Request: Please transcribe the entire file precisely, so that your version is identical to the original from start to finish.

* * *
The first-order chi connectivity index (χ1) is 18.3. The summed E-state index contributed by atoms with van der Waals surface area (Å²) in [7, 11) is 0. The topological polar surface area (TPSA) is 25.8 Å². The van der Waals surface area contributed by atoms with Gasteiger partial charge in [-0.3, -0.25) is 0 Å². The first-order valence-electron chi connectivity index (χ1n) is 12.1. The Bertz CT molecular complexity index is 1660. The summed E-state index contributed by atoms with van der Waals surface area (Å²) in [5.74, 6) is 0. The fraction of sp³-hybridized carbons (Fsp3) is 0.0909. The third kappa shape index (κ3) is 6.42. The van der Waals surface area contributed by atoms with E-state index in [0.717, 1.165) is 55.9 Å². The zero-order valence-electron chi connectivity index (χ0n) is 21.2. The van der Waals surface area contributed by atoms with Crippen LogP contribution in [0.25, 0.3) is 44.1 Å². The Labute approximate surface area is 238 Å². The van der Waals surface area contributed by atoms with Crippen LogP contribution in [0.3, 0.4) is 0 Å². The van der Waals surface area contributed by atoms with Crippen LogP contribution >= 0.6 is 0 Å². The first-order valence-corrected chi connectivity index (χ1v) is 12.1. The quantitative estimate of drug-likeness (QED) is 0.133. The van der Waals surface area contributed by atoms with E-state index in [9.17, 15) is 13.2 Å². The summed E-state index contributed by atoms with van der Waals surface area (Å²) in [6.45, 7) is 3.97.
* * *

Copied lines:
The first-order chi connectivity index (χ1) is 18.3. The summed E-state index contributed by atoms with van der Waals surface area (Å²) in [7, 11) is 0. The topological polar surface area (TPSA) is 25.8 Å². The van der Waals surface area contributed by atoms with Gasteiger partial charge in [-0.3, -0.25) is 0 Å². The first-order valence-electron chi connectivity index (χ1n) is 12.1. The Bertz CT molecular complexity index is 1660. The summed E-state index contributed by atoms with van der Waals surface area (Å²) in [5.74, 6) is 0. The fraction of sp³-hybridized carbons (Fsp3) is 0.0909. The third kappa shape index (κ3) is 6.42. The van der Waals surface area contributed by atoms with E-state index in [0.717, 1.165) is 55.9 Å². The zero-order valence-electron chi connectivity index (χ0n) is 21.2. The van der Waals surface area contributed by atoms with Crippen LogP contribution in [0.25, 0.3) is 44.1 Å². The Labute approximate surface area is 238 Å². The van der Waals surface area contributed by atoms with Crippen LogP contribution in [0.3, 0.4) is 0 Å². The van der Waals surface area contributed by atoms with Crippen LogP contribution >= 0.6 is 0 Å². The first-order valence-corrected chi connectivity index (χ1v) is 12.1. The quantitative estimate of drug-likeness (QED) is 0.133. The van der Waals surface area contributed by atoms with E-state index in [9.17, 15) is 13.2 Å². The summed E-state index contributed by atoms with van der Waals surface area (Å²) in [6.45, 7) is 3.97.